As in the previous model there is a similar fine tuning constraint on how close can be to as the numerator and denominator are unrelated parameters. Note however that there is no fine tuning restriction on how small can be because it is possible the denominator is arbitrarily larger than the numerator provided is protected from acquiring a large radiative mass by a symmetry (the low case). As we will discuss this leads to significant phenomenological implications, these two models representing two extremes in the waterfall field behaviour.
In this model the condition the cosmological constant vanishes after inflation is given by
2.3 Initial conditions for inflation
For a slow-roll inflationary period to occur the common belief is that there must initially be a horizon-size volume of space with a very uniform vev for the inflaton field. The problem is much more severe in the case of low-scale inflation because of the growth of the horizon size so that the constraint on homogeneity extends over a huge number of Planck scale horizon volumes. There have been several suggestions to address this question, all of them requiring some earlier period of, possibly eternal, inflation.
One possible explanation for this is that there was a previous inflationary era at, or near to, the Planck scale so that one needs homogeneity over only a few Planck scale horizon volumes but that these would be blown up by the initial inflationary era to be larger than the low-scale Planck volume and generate the homogeneous initial conditions necessary for low-scale inflation to occur  - . Of course there remains the question why the initial vev of the inflaton should be in the domain that allows for a subsequent slow-roll inflationary period. For the first waterfall field model and so there is no need for fine tuning of the initial vev. However for the second waterfall field model with a low scale of inflation Eq. (4.49) requires the initial value of is very small. It is possible that thermal effects could drive towards the origin but this in turn requires that the effective temperature during the first stage of inflation should be less than so that develops a vev in this era. One can also argue that there is no need for an explanation of the initial value of because, with random initial values, the ones leading to inflation will dominate the late-time universe. This of course leads to the need to discuss the measure determining relative probabilities but this takes us far beyond the scope of this paper.
Another possible explanation for the initial conditions again relies on an earlier period of inflation but this time due to the universe being trapped in a false vaccuum state  - . Tunnelling from this state can lead to a homogeneous bubble with the appropriate initial conditions for HNI to occur.
Yet another possibility is topological inflation  in which an horizon volume fits in a topologically stable structure (domain wall) with non-vanishing vacuum energy. As this volume inflates its extremities are no longer stable and may have the appropriate initial conditions for HNI inflation to occur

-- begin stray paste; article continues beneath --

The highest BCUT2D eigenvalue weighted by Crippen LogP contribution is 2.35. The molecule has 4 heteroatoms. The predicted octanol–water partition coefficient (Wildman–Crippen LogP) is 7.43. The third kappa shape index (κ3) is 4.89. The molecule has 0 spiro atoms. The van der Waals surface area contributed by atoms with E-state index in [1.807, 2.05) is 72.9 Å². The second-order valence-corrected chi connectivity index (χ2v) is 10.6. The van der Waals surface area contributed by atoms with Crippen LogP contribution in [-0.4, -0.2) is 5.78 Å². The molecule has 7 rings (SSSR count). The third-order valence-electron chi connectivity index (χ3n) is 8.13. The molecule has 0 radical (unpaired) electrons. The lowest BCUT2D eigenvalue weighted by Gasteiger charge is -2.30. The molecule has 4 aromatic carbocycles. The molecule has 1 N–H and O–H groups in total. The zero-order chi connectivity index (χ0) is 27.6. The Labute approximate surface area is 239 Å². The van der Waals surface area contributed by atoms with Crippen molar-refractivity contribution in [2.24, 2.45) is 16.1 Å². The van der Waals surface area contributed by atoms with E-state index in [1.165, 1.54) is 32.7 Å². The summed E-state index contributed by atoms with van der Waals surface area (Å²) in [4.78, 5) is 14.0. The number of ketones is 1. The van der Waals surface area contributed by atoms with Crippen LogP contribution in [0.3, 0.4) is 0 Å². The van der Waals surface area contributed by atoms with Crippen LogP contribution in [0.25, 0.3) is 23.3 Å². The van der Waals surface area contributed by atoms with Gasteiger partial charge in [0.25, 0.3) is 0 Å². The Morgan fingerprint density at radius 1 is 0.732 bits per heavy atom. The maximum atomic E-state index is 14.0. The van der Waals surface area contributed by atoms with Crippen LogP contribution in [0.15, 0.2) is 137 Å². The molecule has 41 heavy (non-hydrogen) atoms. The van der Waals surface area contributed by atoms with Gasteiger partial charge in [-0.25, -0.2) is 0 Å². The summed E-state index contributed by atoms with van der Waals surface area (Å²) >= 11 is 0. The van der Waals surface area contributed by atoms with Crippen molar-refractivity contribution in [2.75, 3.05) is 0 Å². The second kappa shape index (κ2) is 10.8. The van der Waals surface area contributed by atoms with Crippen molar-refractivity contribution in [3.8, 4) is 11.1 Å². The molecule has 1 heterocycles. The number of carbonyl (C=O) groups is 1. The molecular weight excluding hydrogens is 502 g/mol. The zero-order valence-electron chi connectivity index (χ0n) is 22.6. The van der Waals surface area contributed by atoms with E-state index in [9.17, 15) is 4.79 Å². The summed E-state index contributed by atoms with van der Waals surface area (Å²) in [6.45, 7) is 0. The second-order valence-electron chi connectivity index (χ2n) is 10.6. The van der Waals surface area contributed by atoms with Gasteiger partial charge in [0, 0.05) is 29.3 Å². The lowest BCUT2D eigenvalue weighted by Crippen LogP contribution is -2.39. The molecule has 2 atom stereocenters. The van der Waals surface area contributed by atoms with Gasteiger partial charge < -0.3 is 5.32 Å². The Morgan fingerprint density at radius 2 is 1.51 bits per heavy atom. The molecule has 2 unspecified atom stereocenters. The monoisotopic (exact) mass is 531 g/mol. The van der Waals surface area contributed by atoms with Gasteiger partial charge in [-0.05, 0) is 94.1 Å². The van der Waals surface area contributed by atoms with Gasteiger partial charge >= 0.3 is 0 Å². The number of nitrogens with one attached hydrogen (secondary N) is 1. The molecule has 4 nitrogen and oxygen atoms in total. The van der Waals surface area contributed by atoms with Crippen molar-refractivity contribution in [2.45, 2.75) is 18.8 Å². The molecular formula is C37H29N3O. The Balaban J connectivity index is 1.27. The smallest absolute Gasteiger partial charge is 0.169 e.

However, recently the requirement of an horizon-size volume of space with a uniform vev has been questioned. Numerical studies of a scalar field coupled to Einstein equations in 3+1 dimensions suggest  that under certain circumstances an inflationary period can result even from an initial inhomogeneous universe dominated by gradient and kinetic energy instead of the usual potential energy dominating term. A possible understanding of this phenomenon could be that the gradient and kinetic energy dilute due to the expansion until the vacuum energy dominates starting inflation as usually understood.
In this model inflation ends at the critical point when the waterfall field rolls rapidly to its minimum acquiring a non-zero symmetry breaking vev. In this case tachyonic, not parametric, preheating dominates and rapidly changes the vacuum energy into topological structures involving the waterfall field
Both fields can couple to the SM Higgs, , via the couplings allowed by the symmetries of the model, and . However the reheating temperature is strongly constrained by the fact the couplings must be small enough not to generate an unacceptably large mass for the Higgs. Taking account of this the most important couplings for reheating to the SM fields are to the top quark and are of the form and where is a mediator mass coming from the UV sector of the theory above the cut-off scale . The maximum possible value of the couplings corresponds to , giving . For the case the other mass scales in the theory are close, , the couplings and governing the decay rate to top quarks are suppressed by a factor . For this case it is easy to determine the reheat temperature from the condition . Before decay the fields are non-relativistic so giving . If we require that the reheat temperature should be above the electroweak scale there is an upper limit on the inflation scale given by .